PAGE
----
Adolfo Mondino

Real name: Mondino, Adolfo Antonio María
Pianist and composer
(7 December 1896 - 21 December 1963)
Place of birth:
Montevideo Uruguay
Horacio Loriente

ne of the best tango pianists of his time. He evidenced personality, excellent sound and correct fingering. He had studied music since early childhood but his father wanted for him another destiny so it gave rise to an uncomfortable situation that made him leave home.

He was a close friend of Enrique Delfino’s while the composer of "Milonguita" lived in Montevideo who at that time asked his opinion about the music he wrote. In his teen years he wrote and published his early tangos: “Chelín”, dedicated to his sisters Alicia, Tita and Maruja. “A vintén”, “Artículo 211” and “Machaleño”.

His show business career started in Buenos Aires when he replaced Eduardo Pereyra as soloist and appeared in Tandil, Santiago del Estero and Tucumán. He had a short tenure in the Juan Maglio Pacho orchestra in 1921 and later in the group led by the violinist Eduardo Bianco. But that time he composed the tangos “Adiós [b]” and “La Patricia”.

He returned to Montevideo and got reconcilied with his father. He joined the Trouppe Ateniense and his tangos began to be released on records. The first one was “Tus lunares” which had been presented at the second contest of tangos by the Nacional label in Buenos Aires and recorded by the Francisco Lomuto orchestra with not much acclaim. But the following year he released a number with lyrics by Víctor Soliño: “Negro”, a hit by the female singer Rosita Quiroga and later recorded by the Típica Víctor and the famous Maffia-Laurenz bandoneon duo. This tango still brings royalties due to its permanence in the European repertoires.

Adolfo Mondino, by that time, carried out different activities, among them, he run a music house on 2008 Sierra Street called Casa Azul which was in vogue until the radio – temporarily- displaced records in people’s choice.

Even though it is not his best tango, there is no doubt that his most popular one was “Maula”. He had begun to write it in Tandil in 1922 but it was published some years later when the lyrics written by Víctor Soliño were added. It was premiered at the Teatro Albéniz by Pepita Cantero and won the first prize at the contest of popular music held at the Teatro Solís at the carnival celebrations of 1927. The contest was sponsored by Dellazoppa & Morixe, agents of the Victor House in Uruguay.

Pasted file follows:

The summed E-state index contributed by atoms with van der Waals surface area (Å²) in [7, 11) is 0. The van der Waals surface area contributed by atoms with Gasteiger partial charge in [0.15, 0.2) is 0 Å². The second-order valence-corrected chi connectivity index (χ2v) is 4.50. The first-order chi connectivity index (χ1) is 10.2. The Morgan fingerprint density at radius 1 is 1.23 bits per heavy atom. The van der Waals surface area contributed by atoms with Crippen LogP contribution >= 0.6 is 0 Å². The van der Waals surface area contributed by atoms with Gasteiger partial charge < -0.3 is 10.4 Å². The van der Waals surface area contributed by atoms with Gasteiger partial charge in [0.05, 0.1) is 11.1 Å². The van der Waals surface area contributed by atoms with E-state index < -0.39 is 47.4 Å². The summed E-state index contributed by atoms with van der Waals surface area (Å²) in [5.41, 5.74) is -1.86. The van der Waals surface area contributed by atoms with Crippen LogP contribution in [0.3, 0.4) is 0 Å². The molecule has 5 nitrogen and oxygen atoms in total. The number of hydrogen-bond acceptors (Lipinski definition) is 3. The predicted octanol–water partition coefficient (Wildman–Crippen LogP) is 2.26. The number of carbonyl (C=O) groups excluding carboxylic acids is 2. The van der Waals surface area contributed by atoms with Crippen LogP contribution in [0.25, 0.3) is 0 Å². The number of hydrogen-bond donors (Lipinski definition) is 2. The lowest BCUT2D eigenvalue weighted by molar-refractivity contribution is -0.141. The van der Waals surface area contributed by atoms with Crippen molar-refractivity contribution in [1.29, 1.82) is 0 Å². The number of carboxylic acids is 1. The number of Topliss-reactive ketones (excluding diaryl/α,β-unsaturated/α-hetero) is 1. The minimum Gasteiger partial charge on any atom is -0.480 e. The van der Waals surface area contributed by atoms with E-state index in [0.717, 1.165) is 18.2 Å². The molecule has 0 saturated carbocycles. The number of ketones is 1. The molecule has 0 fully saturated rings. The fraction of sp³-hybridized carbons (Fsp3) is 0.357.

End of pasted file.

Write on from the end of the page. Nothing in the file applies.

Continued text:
A few days before, though it was not publicly known, Mondino had written two tangos in collaboration with Celedonio Flores. The corresponding manuscripts of “Figurita marfilina” and “Ya no cantás” are kept. The latter was dated on January 24, 1927.

In 1931 he began to appear with carnival groups. The first one was the Quinteto Palán Palán, and their members were Carlos García, Eugenio Giovanelli, Eduardo Depauli and Serafín García. They committed to record six numbers of that group, all with music by Adolfo Mondino: “Lloró el gaucho” with words by Celedonio Flores —dedicated to Enrique Delfino—; “Tus ojos negros”, folk song; “Parisina”, fox-trot, “Consuelo”, pasodoble with words by Víctor Soliño, and “Amada mía”, a fado with his own lyrics. The songbook also included the ranchera “Agarrate Catalina”, with words by Soliño.

Together with Ángel M. Laborde, as lyricist, in the carnival balls of 1932 he released the operatic patota Al Gran Bonete and two years later: the carnival quintet Caballeros de la Noche. Also the radio showcased Mondino and Laborde in a successful program that lasted for five uninterrupted years and was known as Ondas Musicales, born on Radio América and switched to Radio Rocci that was tuned in the frequency of CX42.

In 1940 Mondino made a stop in his musical creations until 1952. At that stage he alternated tangos with different expressions of our folk music.

In 1961 we were fortunate to meet him personally and a friendship then grew that only was cut by his sorrowful death. In his home he had an excellent upright piano where we were able to enjoy the artist in full dimension, with that style and that special sound that he got from his instrument which had left on us the memory of his milonguera and bordonera (swinging strong) left hand.

Mondino was born in the Ciudad Vieja (old city) of Montevideo. A brief mention of his most known pieces, omitting the ones named above, is necessary: “Patoteros”, “Milonga”, “En voz baja”, “Engrupido”, “Pajarito porteño”, from a repertoire that includes over eighty compositions.

It would not be fair to omit mentioning his wife who died a few years ago and lived devoted to sorting, filing in the record and encouraging the spread of Mondino’s oeuvre. A task with which we collaborated, amazed and touched by her exemplary devotion. Olga Panguzzi de Mondino cannot be outside our memory.

Originally published in the book: Ochenta notas de Tango. Perfiles Biográficos, Ed. La Plaza, Montevideo 1998. Sponsored by the Academia de Tango del Uruguay.